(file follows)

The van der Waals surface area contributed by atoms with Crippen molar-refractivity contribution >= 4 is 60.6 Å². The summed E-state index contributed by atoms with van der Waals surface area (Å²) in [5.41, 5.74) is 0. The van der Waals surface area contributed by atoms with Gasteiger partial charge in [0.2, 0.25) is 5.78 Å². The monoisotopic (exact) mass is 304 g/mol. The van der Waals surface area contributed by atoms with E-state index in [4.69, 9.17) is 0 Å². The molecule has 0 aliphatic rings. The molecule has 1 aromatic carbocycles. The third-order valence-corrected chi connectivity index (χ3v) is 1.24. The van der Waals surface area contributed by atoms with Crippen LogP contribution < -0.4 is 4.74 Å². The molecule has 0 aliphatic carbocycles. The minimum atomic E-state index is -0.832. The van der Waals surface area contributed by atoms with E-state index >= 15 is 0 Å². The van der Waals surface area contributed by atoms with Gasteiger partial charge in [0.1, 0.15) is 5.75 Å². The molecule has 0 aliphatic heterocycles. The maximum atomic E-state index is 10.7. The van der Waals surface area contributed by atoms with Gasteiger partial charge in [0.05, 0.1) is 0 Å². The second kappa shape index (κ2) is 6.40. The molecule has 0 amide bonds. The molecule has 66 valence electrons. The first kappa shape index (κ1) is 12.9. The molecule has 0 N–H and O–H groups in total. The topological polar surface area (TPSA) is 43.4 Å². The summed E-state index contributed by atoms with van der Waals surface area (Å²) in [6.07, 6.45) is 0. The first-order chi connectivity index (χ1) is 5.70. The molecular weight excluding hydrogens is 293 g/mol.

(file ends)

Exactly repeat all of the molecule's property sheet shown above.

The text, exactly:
The van der Waals surface area contributed by atoms with Crippen molar-refractivity contribution >= 4 is 60.6 Å². The summed E-state index contributed by atoms with van der Waals surface area (Å²) in [5.41, 5.74) is 0. The van der Waals surface area contributed by atoms with Gasteiger partial charge in [0.2, 0.25) is 5.78 Å². The monoisotopic (exact) mass is 304 g/mol. The van der Waals surface area contributed by atoms with E-state index in [4.69, 9.17) is 0 Å². The molecule has 0 aliphatic rings. The molecule has 1 aromatic carbocycles. The third-order valence-corrected chi connectivity index (χ3v) is 1.24. The van der Waals surface area contributed by atoms with Crippen LogP contribution < -0.4 is 4.74 Å². The molecule has 0 aliphatic carbocycles. The minimum atomic E-state index is -0.832. The van der Waals surface area contributed by atoms with E-state index >= 15 is 0 Å². The van der Waals surface area contributed by atoms with Gasteiger partial charge in [0.1, 0.15) is 5.75 Å². The molecule has 0 aliphatic heterocycles. The maximum atomic E-state index is 10.7. The van der Waals surface area contributed by atoms with Gasteiger partial charge in [0.05, 0.1) is 0 Å². The second kappa shape index (κ2) is 6.40. The molecule has 0 amide bonds. The molecule has 66 valence electrons. The first kappa shape index (κ1) is 12.9. The molecule has 0 N–H and O–H groups in total. The topological polar surface area (TPSA) is 43.4 Å². The summed E-state index contributed by atoms with van der Waals surface area (Å²) in [6.07, 6.45) is 0. The first-order chi connectivity index (χ1) is 5.70. The molecular weight excluding hydrogens is 293 g/mol.